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Restoration: Thinking Like a Bluff
August 14, 2012
As I walked my last stretch of lakeshore this past Tuesday (yes, we have completed our 75-mile journey!), I ran into a few curious souls who were interested in what I was surveying for as well as my findings thus far. One lady even invited me to her home, exuberantly proclaiming that I was more than welcome to survey her property (and other area properties) for invasive plants, in addition to the miles of shoreline already on my plate. Another gentleman inquired about my surveys and then asked if I ever had any great epiphanies come to me during my long, solitary walks on the beach. While I did not go into detail describing the inner workings of my mind with this kind stranger (one can only imagine what runs through your head after a full day of walking in the sun by one’s lonesome), the question did provoke my thoughts a bit more. During my final lakeshore trek of the summer, sun drenched and energy waning, I began to think more deeply about the project Randy and I had been assigned. Sure, it’s pretty amazing to be awarded the opportunity to walk the beach all summer and get paid — but that’s not the only reason we’re out there.
I began thinking about the bigger picture — what our data means, how it may be of use to future generations, and how we can use this data to develop plans for improving the land and water. And then I considered the immense amount of “stuff” (for lack of a better word) that is still unknown, and perhaps how arrogant we — humans, that is — may be to think that we can just come in and alter years of nature’s handiwork. Now don’t get me wrong, I completely support the fact that invasive plants do not have a place in our native ecosystems. But, maybe we shouldn’t just go in and vengefully destroy all of these plants. The grant administrators have asked us to reduce 25% of all invasive plants documented, excluding Phragmites, of which 50% is supposed to be eliminated within the next two years. Establishing goals is vital to any project’s success, and I understand tangible results need to be reported for continued funding, but are these numbers perhaps too arbitrary? I can’t help but wonder if maybe we should slow down . . . take a step back . . . fully understand the implications our work may have on this rare ecosystem.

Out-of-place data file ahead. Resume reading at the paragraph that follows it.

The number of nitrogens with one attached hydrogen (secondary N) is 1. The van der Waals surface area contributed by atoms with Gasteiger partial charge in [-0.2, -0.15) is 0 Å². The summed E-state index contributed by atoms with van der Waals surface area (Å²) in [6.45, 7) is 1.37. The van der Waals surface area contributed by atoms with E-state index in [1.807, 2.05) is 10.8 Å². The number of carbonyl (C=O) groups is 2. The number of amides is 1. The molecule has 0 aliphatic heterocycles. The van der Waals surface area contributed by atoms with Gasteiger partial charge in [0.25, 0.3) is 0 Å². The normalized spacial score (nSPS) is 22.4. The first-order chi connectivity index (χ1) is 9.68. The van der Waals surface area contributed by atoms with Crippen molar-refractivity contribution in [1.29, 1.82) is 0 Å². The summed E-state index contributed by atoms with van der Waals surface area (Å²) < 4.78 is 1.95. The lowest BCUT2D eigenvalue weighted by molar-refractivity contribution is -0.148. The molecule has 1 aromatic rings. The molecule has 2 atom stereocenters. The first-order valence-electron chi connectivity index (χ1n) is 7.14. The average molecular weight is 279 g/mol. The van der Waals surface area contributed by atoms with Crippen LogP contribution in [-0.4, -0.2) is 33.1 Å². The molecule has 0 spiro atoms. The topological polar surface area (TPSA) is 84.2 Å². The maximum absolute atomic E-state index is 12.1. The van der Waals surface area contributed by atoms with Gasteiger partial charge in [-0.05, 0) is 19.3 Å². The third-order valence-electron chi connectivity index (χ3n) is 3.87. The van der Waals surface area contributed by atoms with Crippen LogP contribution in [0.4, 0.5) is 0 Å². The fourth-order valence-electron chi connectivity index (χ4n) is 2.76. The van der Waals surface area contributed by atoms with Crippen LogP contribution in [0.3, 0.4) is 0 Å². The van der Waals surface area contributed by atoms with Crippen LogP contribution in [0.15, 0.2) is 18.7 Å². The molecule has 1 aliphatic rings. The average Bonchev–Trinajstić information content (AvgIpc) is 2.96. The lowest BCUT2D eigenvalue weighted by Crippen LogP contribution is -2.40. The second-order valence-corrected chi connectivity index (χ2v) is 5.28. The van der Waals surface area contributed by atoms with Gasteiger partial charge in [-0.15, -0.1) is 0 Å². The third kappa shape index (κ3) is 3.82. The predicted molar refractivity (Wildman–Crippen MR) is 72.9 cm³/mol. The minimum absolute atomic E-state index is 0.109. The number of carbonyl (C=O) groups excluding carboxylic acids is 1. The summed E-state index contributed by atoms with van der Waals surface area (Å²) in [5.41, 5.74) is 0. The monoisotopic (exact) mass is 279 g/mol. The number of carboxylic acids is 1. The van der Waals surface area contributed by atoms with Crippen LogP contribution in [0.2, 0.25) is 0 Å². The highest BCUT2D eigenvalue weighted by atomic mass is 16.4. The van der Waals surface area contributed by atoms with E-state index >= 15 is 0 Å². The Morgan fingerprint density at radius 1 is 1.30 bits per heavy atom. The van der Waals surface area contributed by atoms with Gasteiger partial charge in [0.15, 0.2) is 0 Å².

Being involved in the lakeshore surveys last fall made this summer’s surveys even more interesting, as I was very observant and attuned to the many changes along the lakeshore. Our coastal ecosystem is extremely dynamic — shifting day-to-day, season-by-season. Some of the species we encountered last fall were not seen this summer, possibly due to the greening of surrounding vegetation, or maybe because they aren’t there anymore. Areas of beach have washed away, taking much of the vegetation along for the ride. Some bluffs have further eroded; others are being restored; and streams that flowed steadily into Lake Michigan last fall are nothing but a slight meandering indentation in the sand now. So while I do think it’s very important that we manage the coastal habitat for the greatest possible ecological health, perhaps we shouldn’t pull out our loppers and herbicide just yet.
Perhaps this is the perfect opportunity to turn this landscape into our laboratory. Maybe we need to study this system longer and really get to know the land we’re working with. There are so many elements that come into play when dealing with land management and restoration. If we remove all of the Japanese honeysuckle vine from the bluff but have nothing to replace it with, we will only end up with a washed-out bluff and likely some very unhappy property owners.
I won’t call this an “epiphany,” but it is something to think about.
— Kristin Schinske
[photos by Kristin Schinske]